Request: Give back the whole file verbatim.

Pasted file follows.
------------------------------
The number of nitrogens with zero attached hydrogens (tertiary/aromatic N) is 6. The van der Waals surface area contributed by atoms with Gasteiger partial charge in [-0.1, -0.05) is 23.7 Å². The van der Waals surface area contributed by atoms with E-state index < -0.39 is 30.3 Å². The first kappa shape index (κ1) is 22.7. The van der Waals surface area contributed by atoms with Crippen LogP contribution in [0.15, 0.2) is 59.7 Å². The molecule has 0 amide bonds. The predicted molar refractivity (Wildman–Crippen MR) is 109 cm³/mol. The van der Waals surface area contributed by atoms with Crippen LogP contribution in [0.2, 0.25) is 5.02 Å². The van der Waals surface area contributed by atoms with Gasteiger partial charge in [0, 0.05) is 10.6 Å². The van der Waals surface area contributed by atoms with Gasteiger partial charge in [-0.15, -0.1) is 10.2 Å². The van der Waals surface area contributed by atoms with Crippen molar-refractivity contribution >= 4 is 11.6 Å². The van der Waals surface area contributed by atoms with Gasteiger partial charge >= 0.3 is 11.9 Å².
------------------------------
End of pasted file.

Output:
The number of nitrogens with zero attached hydrogens (tertiary/aromatic N) is 6. The van der Waals surface area contributed by atoms with Gasteiger partial charge in [-0.1, -0.05) is 23.7 Å². The van der Waals surface area contributed by atoms with E-state index < -0.39 is 30.3 Å². The first kappa shape index (κ1) is 22.7. The van der Waals surface area contributed by atoms with Crippen LogP contribution in [0.15, 0.2) is 59.7 Å². The molecule has 0 amide bonds. The predicted molar refractivity (Wildman–Crippen MR) is 109 cm³/mol. The van der Waals surface area contributed by atoms with Crippen LogP contribution in [0.2, 0.25) is 5.02 Å². The van der Waals surface area contributed by atoms with Gasteiger partial charge in [0, 0.05) is 10.6 Å². The van der Waals surface area contributed by atoms with Gasteiger partial charge in [-0.15, -0.1) is 10.2 Å². The van der Waals surface area contributed by atoms with Crippen molar-refractivity contribution >= 4 is 11.6 Å². The van der Waals surface area contributed by atoms with Gasteiger partial charge >= 0.3 is 11.9 Å².